Life After Divorce

No matter what the circumstances surrounding a divorce, there are bound to be an enormous range of emotions. Fear, rage, sadness, guilt, or even elation and liberation are all normal, and likely to shift over time, if not in a few hours from now.

At times, it can be really difficult to process these feelings with friends and family, especially if they have never experienced divorce. It may feel as if they are taking sides, or can’t be objective. They probably never really knew the full extent to which your marriage was in trouble in the first place. And quite frankly, do you want the people who knew you as a couple to know the business of your marriage? It’s also common to feel somewhat isolated from your community or even stigmatized by your divorce. These feelings can lead to unhealthy coping mechanisms such as isolation or substance abuse.

For women, ending a marriage can come with it’s own set of challenges. Especially if there are children involved, or you have been envisioning children in your future. Alternating holidays and sharing your children with your ex-spouses new girlfriend/ boyfriend may bring up some pretty tough feelings. Women are also more likely to experience financial hardships that are a result of divorce. Naturally, this can serve as a major source of anxiety surrounding your new reality. The good news: women have a natural tendency to lean on other women for support, and that will be one of your greatest assets in these moments.

For all of these reasons, finding the right divorce support group can be the best thing that you do for yourself as you make this transition.   These groups address specific themes that occur for most people in divorce:

  • Grief and loss
  • Loss of trust/Feeling of betrayal
  • Loss of self-esteem
  • Feelings of abandonment
  • Accepting responsibility for your part in the failure of the marriage
  • Rebuilding support networks
  • Co-parenting
  • How to move on?


Supportive therapy groups can be extremely useful for helping people unpack their feelings in a safe and supportive environment. Unlike individual therapy, there is a sense of community that can emerge in the group that will serve to remind you, week after week, that you are not alone — and that you do not need to be alone as you navigate your new life. Also, there is the added benefit of learning from others who are in different stages of the divorce process. You get a window into the future- or the flip slide – a reminder of how far you have come. At the very least, your presence in the group is helping others to feel a part of something. Being a support for others, in it’s own way, is actually quite healing.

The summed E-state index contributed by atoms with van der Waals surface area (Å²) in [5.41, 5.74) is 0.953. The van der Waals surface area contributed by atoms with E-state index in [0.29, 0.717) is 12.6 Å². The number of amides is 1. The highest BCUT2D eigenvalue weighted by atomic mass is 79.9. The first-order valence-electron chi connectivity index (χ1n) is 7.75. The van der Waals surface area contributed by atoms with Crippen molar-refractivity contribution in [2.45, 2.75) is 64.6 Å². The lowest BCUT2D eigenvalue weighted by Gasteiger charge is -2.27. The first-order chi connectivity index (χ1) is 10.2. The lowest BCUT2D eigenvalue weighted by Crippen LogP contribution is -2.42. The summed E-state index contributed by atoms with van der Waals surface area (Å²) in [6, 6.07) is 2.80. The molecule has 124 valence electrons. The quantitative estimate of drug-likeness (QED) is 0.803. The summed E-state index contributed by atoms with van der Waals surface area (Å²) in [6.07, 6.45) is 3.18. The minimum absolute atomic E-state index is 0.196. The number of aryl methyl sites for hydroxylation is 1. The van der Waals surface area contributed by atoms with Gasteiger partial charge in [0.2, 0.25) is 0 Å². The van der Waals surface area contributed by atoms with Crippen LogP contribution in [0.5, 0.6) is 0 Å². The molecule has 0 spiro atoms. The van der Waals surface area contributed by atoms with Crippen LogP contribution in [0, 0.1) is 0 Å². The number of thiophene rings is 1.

Whether you are the person who asked for the divorce, or the person who is facing a divorce you didn’t see coming, it’s a major life transition. It’s painful, it’s complicated, and sometimes very messy. You owe it to yourself to make meaning out of this experience. Stay connected with those around you who truly want to support you. Use this opportunity to get back in touch with the woman you were before you were someone’s wife. Meeting new people, independent from your married life is a great way to find your way back to your truest self. Finding a group of women who can relate to what you are experiencing might be the road to get you there.

For more information about transitioning after the end of a relationship, Amy Mazur, LMSW, Chamin Ajjan Psychotherapy or the Life After Divorce Group call 917.476.9381 or CLICK HERE.

Chamin Ajjan Psychotherapy


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